Math rock is at an all-time high. The rising popularity of the genre, with its frenetic guitar noodles and unpredictable polyrhythms, has resulted in a rapid proliferation of aspiring bands across the United States and United Kingdom. But the new sounds of math rock are happening in a place where you’d least expect it…
From progressive fusion pastiche to oddball acoustic-folk, Bengaluru (Bangalore) is championing new innovations in math rock. Located in the southern region of India and accommodating a population of 12.3 million, Bangalore is perhaps the last place you’d expect to find a math rock scene. This is, of course, not to discount India’s wonderful history of odd-timed classical music; but it seems fair to suppose that a niche genre like math rock, with its roots in the US hardcore punk movement and Steve Albini’s recording studios, probably wouldn’t hit these regions of the world quickly, right? Yet is here more than anywhere in India that underground music thrives, with eminent international bands like Meshuaggah, Biffy Clyro, Slayer, Tesseract, Jethro Tull and Behemoth each visiting the city to perform. It is therefore unsurprising that Bangalore has all the infrastructure, logistics and culture to accommodate these international bands, and for local musicians to be inspired and develop, and for niche genres like math rock to blossom.
In this article, we are going to introduce you to five key Bangalore bands that we think are bending the foundations of math rock music. Who knows, this may be the start of a math rock revolution…
Oddball math rock quartet BREAKDOWNPANDA burst onto the scene in 2018 with their breakthrough EP Moronic Outbursts. I’m not going to try and paraphrase the zany motivations behind this record (which can be found on their Bandcamp ‘bio’) but suffice it to say that it is nothing short of something out of Gravity’s Rainbow. The band’s oddball premise is set against an extremely captivating backdrop of grungy math rock with intermingling jazz and the eccentric neo-psychedelic aesthetics of bands like Tera Melos and Lingua Nada.
Moronic Outburst may only be an EP, but I’m still picking apart the many elements of this multi-faceted record, and still haven’t come to grips with understanding it. It is a showcase of imagination and musical storytelling from a band thinking far outside the math rock box.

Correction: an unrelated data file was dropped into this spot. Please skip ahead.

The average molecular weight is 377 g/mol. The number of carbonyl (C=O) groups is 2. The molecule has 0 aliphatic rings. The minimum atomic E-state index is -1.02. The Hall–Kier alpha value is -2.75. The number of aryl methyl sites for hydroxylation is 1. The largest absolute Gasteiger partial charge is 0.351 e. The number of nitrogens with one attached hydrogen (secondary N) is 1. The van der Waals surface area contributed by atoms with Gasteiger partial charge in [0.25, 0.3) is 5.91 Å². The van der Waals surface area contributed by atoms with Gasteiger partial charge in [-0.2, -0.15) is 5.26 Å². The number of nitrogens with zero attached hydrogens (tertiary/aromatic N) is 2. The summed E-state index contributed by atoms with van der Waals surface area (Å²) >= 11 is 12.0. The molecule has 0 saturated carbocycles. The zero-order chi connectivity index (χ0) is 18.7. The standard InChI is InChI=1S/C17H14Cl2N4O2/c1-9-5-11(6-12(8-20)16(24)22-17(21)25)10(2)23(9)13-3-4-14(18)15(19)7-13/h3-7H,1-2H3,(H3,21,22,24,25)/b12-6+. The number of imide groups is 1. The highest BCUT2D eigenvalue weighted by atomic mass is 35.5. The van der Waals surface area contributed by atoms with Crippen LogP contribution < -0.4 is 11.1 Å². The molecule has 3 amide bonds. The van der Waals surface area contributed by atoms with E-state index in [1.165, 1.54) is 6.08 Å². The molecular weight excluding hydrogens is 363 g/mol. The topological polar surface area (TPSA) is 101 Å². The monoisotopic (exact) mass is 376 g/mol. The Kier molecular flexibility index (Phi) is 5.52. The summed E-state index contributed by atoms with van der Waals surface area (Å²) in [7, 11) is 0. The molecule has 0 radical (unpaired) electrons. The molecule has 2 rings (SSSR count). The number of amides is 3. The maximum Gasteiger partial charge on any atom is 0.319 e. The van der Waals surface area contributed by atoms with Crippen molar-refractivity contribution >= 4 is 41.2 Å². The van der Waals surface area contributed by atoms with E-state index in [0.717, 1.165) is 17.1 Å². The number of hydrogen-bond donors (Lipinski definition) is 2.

Stuck In November
Perhaps the staple in Indian math rock right now is the quartet Stuck In November. The technical flair of the band’s 2015 debut First Slice Of Cake quickly thrust them up with virtuoso math rock juggernauts like Floral and Invalids. In 2017, the band made an interesting transformation, putting away their pedals and turned to acoustic guitars and bass, twigs and shells, music boxes, and learned to play wind instruments, amongst other things. The result, First Visit to Camp Telepathy, kicking off with a wonky acoustic reprise of their runaway hit ‘Polyrhythmic Synth Jazz Simulation‘ and slowly unfurling a showcase of folk-heavy, oft-vaudevillian math rock. It was math rock like no one had ever heard; wind instruments and music boxes played in odd time signatures over the backdrop of rattling twigs stopping and starting unpredictably.
Stuck In November are actively deconstructing both the folk, gypsy and math rock canons, creating a unique and wholly listenable and oddly cerebral hybrid. Trust us, you haven’t heard math rock like this.
This is the tightest progressive fusion we have heard in a long time. Take one listen to Pineapple Express’s landmark EP Uplift, and the octet’s blazing precision becomes readily apparent. An exceptional highlight is the opener ‘Cloud 8.9‘, which sees the band blending fast and frenzied progressive metal with traditional Carnatic music. The imagination encased in Pineapple Express’s songwriting, not to mention the exceptional sonic quality of the EP, makes this a must-listen for math rockers.
Another band we have our eyes on at the moment are quartet Haiku-like Imagination. ‘Peach of the Seven Skies’ was one of the band’s first offerings, a variety of upbeat math rock minglings with elements of emo and post-rock. The track covers a lot of territory in its almost seven minute duration, and together forms an oddly-timed yet well-balanced rock ballad akin to bands like Pinnacles and Boyfrndz. More recently, the band have incorporated two singers, upped the technicality, and piled on a heavier post-hardcore component. A band bringing this much variety to their sound is a band we are keeping our eyes and ears on.
Deadstar is the solo project of Nihal Anand, guitarist of Stuck In November. Here, Nihal’s luscious soundscapes drift far beyond the exemplary guitar skills he paraded in First Slice Of Cake. Baby Teeth came out in 2017, and is a prelude to the folk aesthetic that would be instilled in Stuck In November’s later sound. With its quirky keys and effects, Baby Teeth brings about the carnival-esque elements of Britain’s unsung prog-punk heroes Cardiacs, The Monsoon Bassoon and Ring.
Deadstar sees Nihal Anand go far beyond the confines of Stuck In November. His technical guitar work is embellished with the fruits of yester-decades prog-punk, creating a sound that is truly unique and far beyond math rock’s Holy Writs.
If you’re looking for more odd-timed delights from India, why not have a listen to Zenguin from New Delhi, Jeepers Creepers from Calcutta, and Orchid also from Bangalore. And be sure to check our World Of Math map for other continental math rock favourites.